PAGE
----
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For one of my projects, I've designed the following component to deliver power to loads/circuits:

enter image description here

Fig.1

The component in (Fig.1) breaks into 3 parts(a,b,c), my initial analysis of the current flow is shown in the diagram as (I), however, my concern is with the current flow from component a to b.

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Fig.2

How does the current flow in that region? enter image description here

Fig.3

I tried to break down 3 possible current directions on that edge, which one would be most accurate to describe the current's flow?

The reason I am analyzing that segment, is because of the possible magnetic field associated from this component.

What makes sense to me is a magnetic field that literary wraps around the component, however, a field produced by the sub-current (1) in Fig.3 seems unlikely.

Update:

  • FEA simulation via ANSYS Maxwell:

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Fig.4

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Fig.5

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  • \$\begingroup\$ The conduction band charges will have a nearly completely uniform distribution in the metal shape. There will be a slight excess at the surface, but otherwise very nearly uniform distribution throughout. All the way to the corners. A very, very small number of charges will "stick" at some corners in order to accelerate the charges around the bends. Like negative-gravity, so to speak. (Charges don't turn without a reason.) Plus the needed charge gradient along its length. Can you now work out the drift velocity implications given the shape? What happens if the current increases a lot? \$\endgroup\$ – jonk Nov 25 '17 at 20:58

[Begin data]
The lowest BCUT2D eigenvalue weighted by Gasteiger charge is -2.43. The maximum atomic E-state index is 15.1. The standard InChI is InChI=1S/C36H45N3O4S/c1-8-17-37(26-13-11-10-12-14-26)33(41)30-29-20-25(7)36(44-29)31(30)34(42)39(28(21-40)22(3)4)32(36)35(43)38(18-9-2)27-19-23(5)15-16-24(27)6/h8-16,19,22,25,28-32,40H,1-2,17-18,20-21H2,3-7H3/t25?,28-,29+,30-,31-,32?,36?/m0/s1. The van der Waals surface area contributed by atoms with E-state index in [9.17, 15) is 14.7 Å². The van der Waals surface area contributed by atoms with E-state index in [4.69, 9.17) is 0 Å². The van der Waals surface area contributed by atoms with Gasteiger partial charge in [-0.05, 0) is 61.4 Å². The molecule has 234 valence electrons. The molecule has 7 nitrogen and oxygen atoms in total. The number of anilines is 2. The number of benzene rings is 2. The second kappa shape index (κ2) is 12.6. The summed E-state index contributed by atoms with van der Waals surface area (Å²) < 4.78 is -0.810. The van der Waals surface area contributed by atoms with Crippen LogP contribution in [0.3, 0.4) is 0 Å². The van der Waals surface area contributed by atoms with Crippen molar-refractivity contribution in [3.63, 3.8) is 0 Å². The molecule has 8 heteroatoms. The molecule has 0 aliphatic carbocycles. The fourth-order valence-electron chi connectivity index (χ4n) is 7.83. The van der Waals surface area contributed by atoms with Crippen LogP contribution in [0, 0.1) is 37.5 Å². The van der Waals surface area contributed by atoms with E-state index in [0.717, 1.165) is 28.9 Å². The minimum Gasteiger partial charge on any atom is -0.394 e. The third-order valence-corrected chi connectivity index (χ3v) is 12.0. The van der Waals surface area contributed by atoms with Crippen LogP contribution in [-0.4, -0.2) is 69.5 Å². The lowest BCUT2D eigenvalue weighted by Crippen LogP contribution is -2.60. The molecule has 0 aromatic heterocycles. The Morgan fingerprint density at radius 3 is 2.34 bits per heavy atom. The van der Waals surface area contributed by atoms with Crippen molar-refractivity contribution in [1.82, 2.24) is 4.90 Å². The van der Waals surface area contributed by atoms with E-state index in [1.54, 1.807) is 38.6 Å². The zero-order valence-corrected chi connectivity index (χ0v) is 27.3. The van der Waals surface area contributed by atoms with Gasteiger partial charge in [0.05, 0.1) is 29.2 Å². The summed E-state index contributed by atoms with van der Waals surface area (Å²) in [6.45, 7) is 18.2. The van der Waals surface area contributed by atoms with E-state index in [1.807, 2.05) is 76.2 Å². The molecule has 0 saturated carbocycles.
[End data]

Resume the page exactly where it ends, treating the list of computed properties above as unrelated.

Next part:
• \$\begingroup\$ I will attempt to. A uniform distribution is what I intentionally thought so as well.However, consider my point of confusion: The driving force for the charges is perpendicular to the sub-current(1) in Fig.3, how can current be driven to that region with no driving force towards the corners? Maybe that's my limitation in understanding current flow. \$\endgroup\$ – Pupil Nov 25 '17 at 21:02
  • \$\begingroup\$ There is a very slight charge gradient along the length in order to accelerate the charges, as well. You can actually detect this if you set up a high voltage DC supply and a long wire. Use a pith ball. In the center, the pith ball does nothing. But at each end it is attracted and then instantly repelled as it accumulates some of those charges (which are immediately replaced, of course.) \$\endgroup\$ – jonk Nov 25 '17 at 21:04
  • \$\begingroup\$ I think that there is a big missunderstanding in the intepretation of your question about the scale of your geometry. What are the order of magnitude of the involved variables: nm,um,mm,meters ? Concerning the currents : fA,uA,mA,A,kA ? Do you care about noise under nA ? Personnaly I think that you deal with electrotechnics. \$\endgroup\$ – andre314 Nov 26 '17 at 10:38
  • \$\begingroup\$ Andre, the magnitude should be the standard, A and m. What noise? \$\endgroup\$ – Pupil Dec 3 '17 at 20:25